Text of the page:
LA County allocates $350M to rebuild hospital in poor area
LOS ANGELES (AP) -- County officials on Tuesday approved a plan to fully reopen a troubled South Los Angeles hospital that has become a symbol of the area's continued racial strife.
LOS ANGELES (AP) — County officials on Tuesday approved a plan to fully reopen a troubled South Los Angeles hospital that has become a symbol of the area’s continued racial strife.
To the cheers of a packed hearing room, the Los Angeles County Board of Supervisors voted unanimously to revive Martin Luther King Jr.-Harbor Hospital, where two years ago a woman with a perforated bowel was ignored and died after writhing on a waiting room floor for nearly an hour.
Under the plan, the county will provide more than $350 million in funds to rebuild the hospital and a master-planned health community surrounding it, while the University of California will staff the hospital and oversee its medical care. The hospital would be administered through a private, nonprofit organization with county and UC officials on its board.
The plan now goes to the university’s regents for consideration. Their next meeting is scheduled to begin Sept. 15.
UC officials so far have been “skittish” in negotiations, according to Supervisor Zev Yaroslavsky.
“We need them, we need the University of California,” said Yaroslavsky, adding that the county has made ample legal and financial assurances to the university, and the new facility would open 250 slots for medical residents.
Supervisor Mark Ridley-Thomas, whose district includes the hospital, urged UC to “do the right thing.”
Dr. John Stobo, UC senior vice president for health sciences and services, said the role of the university remained under review, and he pledged to continue working with Gov. Arnold Schwarzenegger and county officials to “explore the reopening of the hospital and address the health needs of individuals in that service area.”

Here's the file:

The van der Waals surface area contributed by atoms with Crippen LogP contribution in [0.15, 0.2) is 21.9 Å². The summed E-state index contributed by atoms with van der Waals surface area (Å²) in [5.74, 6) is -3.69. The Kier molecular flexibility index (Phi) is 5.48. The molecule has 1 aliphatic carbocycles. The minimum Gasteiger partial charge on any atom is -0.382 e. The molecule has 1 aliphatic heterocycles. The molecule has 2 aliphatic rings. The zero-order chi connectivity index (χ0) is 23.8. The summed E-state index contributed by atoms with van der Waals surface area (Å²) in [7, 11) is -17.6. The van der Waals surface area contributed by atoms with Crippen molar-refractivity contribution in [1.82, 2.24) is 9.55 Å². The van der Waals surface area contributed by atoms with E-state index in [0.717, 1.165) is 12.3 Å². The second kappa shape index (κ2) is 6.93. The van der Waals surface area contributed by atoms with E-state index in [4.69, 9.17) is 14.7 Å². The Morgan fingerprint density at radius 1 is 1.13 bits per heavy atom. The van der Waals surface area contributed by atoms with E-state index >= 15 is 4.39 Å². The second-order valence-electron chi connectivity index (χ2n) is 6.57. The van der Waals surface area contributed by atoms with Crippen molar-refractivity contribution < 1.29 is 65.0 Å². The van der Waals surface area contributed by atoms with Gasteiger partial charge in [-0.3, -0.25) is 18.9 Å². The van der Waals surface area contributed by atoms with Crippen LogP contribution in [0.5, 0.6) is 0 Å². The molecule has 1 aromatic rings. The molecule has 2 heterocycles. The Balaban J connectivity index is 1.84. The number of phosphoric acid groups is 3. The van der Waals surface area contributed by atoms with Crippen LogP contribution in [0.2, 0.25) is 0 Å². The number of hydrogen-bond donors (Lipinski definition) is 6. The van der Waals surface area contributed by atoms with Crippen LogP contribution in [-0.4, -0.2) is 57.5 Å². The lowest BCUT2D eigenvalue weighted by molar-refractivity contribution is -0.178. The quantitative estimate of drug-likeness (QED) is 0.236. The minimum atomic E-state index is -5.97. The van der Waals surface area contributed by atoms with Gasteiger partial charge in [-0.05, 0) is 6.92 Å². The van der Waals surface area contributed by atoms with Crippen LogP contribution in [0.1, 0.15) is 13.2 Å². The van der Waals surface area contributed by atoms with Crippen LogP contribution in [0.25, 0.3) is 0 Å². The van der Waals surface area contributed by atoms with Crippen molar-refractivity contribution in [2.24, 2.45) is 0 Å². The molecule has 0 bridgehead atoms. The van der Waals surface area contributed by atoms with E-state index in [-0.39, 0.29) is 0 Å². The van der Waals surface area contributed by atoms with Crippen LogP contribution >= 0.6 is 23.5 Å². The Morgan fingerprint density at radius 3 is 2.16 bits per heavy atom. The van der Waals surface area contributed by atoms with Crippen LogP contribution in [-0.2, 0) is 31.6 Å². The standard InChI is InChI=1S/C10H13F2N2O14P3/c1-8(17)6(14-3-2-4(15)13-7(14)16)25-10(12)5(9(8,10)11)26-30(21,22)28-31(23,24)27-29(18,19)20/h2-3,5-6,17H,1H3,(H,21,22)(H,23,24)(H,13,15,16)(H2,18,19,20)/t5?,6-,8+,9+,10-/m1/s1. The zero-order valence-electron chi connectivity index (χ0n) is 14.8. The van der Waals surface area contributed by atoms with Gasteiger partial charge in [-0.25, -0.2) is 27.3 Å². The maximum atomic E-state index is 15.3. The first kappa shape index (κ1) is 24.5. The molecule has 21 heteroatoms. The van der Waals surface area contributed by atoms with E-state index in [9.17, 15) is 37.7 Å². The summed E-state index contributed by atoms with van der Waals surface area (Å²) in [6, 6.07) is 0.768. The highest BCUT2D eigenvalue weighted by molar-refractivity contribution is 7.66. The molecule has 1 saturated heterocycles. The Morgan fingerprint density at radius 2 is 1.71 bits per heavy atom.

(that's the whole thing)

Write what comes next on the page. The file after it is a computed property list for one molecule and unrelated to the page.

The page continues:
University officials declined further comment about negotiations with the county.
Built to serve one of the poorest neighborhoods in the city, years of negligence and patient deaths forced the partial closure of King-Harbor in August 2007.
The hospital, formerly known as King-Drew, is treasured by the black community as a symbol of renewal after the 1965 Watts riots and has an estimated 700,000 residents within its service area. About 50,000 patients per year received acute care there.
But repeated lapses — from lax sanitation to inattentive care — caused the Centers for Medicare & Medicaid Services to revoke $200 million in federal funding for the hospital in 2007.
In a prominent case just months before most of the hospital closed, Edith Rodriguez died in the hospital’s waiting room in May 2007 after 45 minutes of agony suffering from a perforated bowel.
The 43-year-old yelled out in pain, but a nurse dismissed her complaints and a janitor could be seen on security video mopping around her.
King-Harbor’s emergency room was shut down. The hospital now provides only outpatient services, while would-be emergency patients flood other local ERs.
County Health Deputy Yolanda Vera said Ridley-Thomas’ plan reflects not only South Los Angeles’ need for a fully operational hospital, but a community revitalization surrounding the facility. Improved public transit ties, a community college health care training academy, and a fitness park are all part of the supervisor’s plan.
The new hospital will have 120 beds — a modest number compared with the more than 500 beds King-Drew had the peak of its services.
“Nobody is building hospitals right now,” said Vera, adding that starting small could ensure success.
In a town hall meeting held for South Los Angeles residents earlier this month, Dr. Hector Flores said fully reopening the hospital would do more than provide the area’s residents with health care.
“The economic stimulus a hospital presents cannot be ignored or overstated,” Flores said.
The plan calls for the hospital to be fully operational by the end of 2012.
“Anybody who is afraid to set a date for the work that they’re trying to do is not serious about getting that work done,” Ridley-Thomas said in the town hall meeting, to loud applause. “We’re going to set a date and drive to it.”
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